I dropped a mic a couple of blog posts ago when I announced at the end that I was marrying the guy in the picture. Haven’t said much since then. So here is our story, as written for our wedding website:
Jeff and Elise met for the first time in July 2018 at a local Purdue Extension meeting on agritourism. Elise was part of the speaker panel and talked about New Zealand. Jeff was looking for ideas for the Christmas tree farm on which he was working. The two bumped into each other a couple of weeks later at the county fair. Then, in October, before the melodrama at the local theater began, they ran into each other at the concession stand. He was buying a drink and attempted to strike up a conversation about her tour guiding experiences during the Covered Bridge Festival, but she had to tell the workers that her mother had spilled her Coke and it had surged all the way from the back row to the front row and ice was everywhere and could someone please bring a mop?
A few days before Thanksgiving, Elise’s brother asked her if she wanted to use his extra artificial Christmas tree. However, she had resolved to always have a real Christmas tree and declined the offer. After Thanksgiving, she drove to the local Christmas tree farm to scout out the possibilities.
She picked out the perfect Charlie Brown tree, a tiny Eastern White Pine. Jeff handed her the saw to cut it down, and she proudly carried it away.
When she loaded it in her dad’s diesel F-350 truck, she heard someone yell, “Is that truck big enough for that tree?”
She turned around to see Jeff with an amused smile. He had just insulted her tree.
But he was carrying a Christmas tree on his shoulder.
We finally put hay up for the first time this year earlier this week. Rain had delayed the operation for a while. Most were round bales. Two rows of alfalfa became square bales for the horses.
The next morning, early, rain came. Storm clouds stayed for a while.
Sunrise brought rays and shadows of bales, and I stood outside the barn gaping at the sight for a few minutes before sense finally said, “Go get your camera!”
Standing on the bales, I played with the light, snapping before the gold changed to dull yellow with no shadows. Sometimes, the colors changed so quickly I could see the progression in photos shot just seconds apart. Continue reading “First Day of Haying”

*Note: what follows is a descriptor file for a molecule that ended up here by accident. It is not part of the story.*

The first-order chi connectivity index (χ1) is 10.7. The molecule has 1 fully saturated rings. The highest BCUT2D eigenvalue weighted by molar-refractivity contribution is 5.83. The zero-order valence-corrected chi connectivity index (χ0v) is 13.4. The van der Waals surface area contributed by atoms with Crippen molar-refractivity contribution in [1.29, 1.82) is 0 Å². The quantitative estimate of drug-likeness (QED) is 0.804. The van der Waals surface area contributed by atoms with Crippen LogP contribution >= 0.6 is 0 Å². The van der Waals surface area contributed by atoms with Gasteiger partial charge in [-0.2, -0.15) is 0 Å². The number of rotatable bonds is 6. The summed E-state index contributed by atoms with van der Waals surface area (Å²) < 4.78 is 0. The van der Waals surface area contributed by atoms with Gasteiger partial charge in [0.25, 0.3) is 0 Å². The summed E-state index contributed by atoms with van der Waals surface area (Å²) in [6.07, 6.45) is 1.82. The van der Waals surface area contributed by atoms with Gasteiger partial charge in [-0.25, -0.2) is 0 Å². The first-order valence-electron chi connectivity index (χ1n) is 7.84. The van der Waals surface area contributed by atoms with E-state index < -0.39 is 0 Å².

A Report on My Recent Two-Week Trek Around the North of Scotland
Skye has some of the most dramatic scenery I’ve ever seen. The ancient, volcanic Cuillin Hills rise 3,000 feet out of the ocean and The Old Man of Storr towers above the northern Skye roads.
I spent three days on the island (known best through “The Skye Boat Song”) driving the single track roads and stopping to watch wildlife. The most beautiful sight from those three days was an albatross gliding in the arc of a rainbow over the Atlantic Ocean. The powerful bird glided for a few minutes, only flapping its wings once, facing the wind head on.
My two favorite photos from Skye feature sheep in front of the Cuillin Hills. The sheep grazed with the cattle near Glenbrittle Beach, and there was no fence to prevent them from wandering over to the car park. The first picture gives a sense of place for where that sheep lives: at the foot of the Cuillin Hills. The second picture shows the ewe square and balanced, head up beautifully, as if she were performing for a judge.
Ireland is a country that has danced through books I’ve read and songs I’ve sung for many years. Myths and legends grow here. So do sheep.
And I am finally here.
Here are my five favorite photos from my first five days in Ireland:
The first picture is from my first hike on this island. I walked to the top of Knocknarea Mountain in County Sligo where the cairn of Queen Maeve, who was buried with her spear, standing upright and facing her enemies, towers over the landscape. The trail wound through these trees. This was the view on my way back down the steep stairs. This was Ireland, the country in all the songs and the movies, the country where banshees and will-o’-the-wisps were real, the country where an informational placard on a house associated with the poet William Butler Yeats said, “The ghosts of smugglers used to tap on the window panes,” just matter of factly, no “Legend says” attribution accompanying the statement. Continue reading “Five Favorite Photos from Ireland (So Far)”
One Sunday morning while I was in Christchurch, New Zealand, I met two women from Singapore. We connected immediately over food and good conversation. Upon parting, we said that if we were ever in each other’s countries, we would be sure to catch up.
Three months later, I was searching for plane tickets from Perth, Australia, to the Philippines and discovered a route with a long layover in Singapore. I could experience two countries on one plane ticket!
So I contacted my new friends, and we planned a 21-hour Singaporean adventure.
Some exciting news: I am officially a contributor for AgStockPhotos! Stock photo websites have been places to which I’ve been encouraged to contribute in the past, but the behemoth sites didn’t seem like a place where my photos would be found easily.
Then along comes AgStockPhotos. There are over 1,000 photos of livestock, crops, equipment, barns, and more on the site.
It’s a beautiful May Saturday, full of autumn colors. I have several photos from my recent trip to Oamaru and my drive from the dairy farm where I worked in April to Dunedin, where I will be for the month of May as a teacher’s assistant at a primary school.